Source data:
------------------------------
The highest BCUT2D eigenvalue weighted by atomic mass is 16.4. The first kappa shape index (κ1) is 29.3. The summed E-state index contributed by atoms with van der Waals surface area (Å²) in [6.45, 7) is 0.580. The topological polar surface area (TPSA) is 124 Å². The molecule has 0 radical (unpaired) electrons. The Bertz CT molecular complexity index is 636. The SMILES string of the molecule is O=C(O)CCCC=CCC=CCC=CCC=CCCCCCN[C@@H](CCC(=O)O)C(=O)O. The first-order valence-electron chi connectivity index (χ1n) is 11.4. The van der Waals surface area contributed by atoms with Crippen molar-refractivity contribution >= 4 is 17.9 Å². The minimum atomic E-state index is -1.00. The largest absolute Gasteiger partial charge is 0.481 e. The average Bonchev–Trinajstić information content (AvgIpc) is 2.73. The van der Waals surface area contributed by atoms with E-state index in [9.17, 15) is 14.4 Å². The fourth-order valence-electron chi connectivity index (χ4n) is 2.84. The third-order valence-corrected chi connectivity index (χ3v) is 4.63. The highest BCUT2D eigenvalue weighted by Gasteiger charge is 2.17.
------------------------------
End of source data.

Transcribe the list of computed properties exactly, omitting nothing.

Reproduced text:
The highest BCUT2D eigenvalue weighted by atomic mass is 16.4. The first kappa shape index (κ1) is 29.3. The summed E-state index contributed by atoms with van der Waals surface area (Å²) in [6.45, 7) is 0.580. The topological polar surface area (TPSA) is 124 Å². The molecule has 0 radical (unpaired) electrons. The Bertz CT molecular complexity index is 636. The SMILES string of the molecule is O=C(O)CCCC=CCC=CCC=CCC=CCCCCCN[C@@H](CCC(=O)O)C(=O)O. The first-order valence-electron chi connectivity index (χ1n) is 11.4. The van der Waals surface area contributed by atoms with Crippen molar-refractivity contribution >= 4 is 17.9 Å². The minimum atomic E-state index is -1.00. The largest absolute Gasteiger partial charge is 0.481 e. The average Bonchev–Trinajstić information content (AvgIpc) is 2.73. The van der Waals surface area contributed by atoms with E-state index in [9.17, 15) is 14.4 Å². The fourth-order valence-electron chi connectivity index (χ4n) is 2.84. The third-order valence-corrected chi connectivity index (χ3v) is 4.63. The highest BCUT2D eigenvalue weighted by Gasteiger charge is 2.17.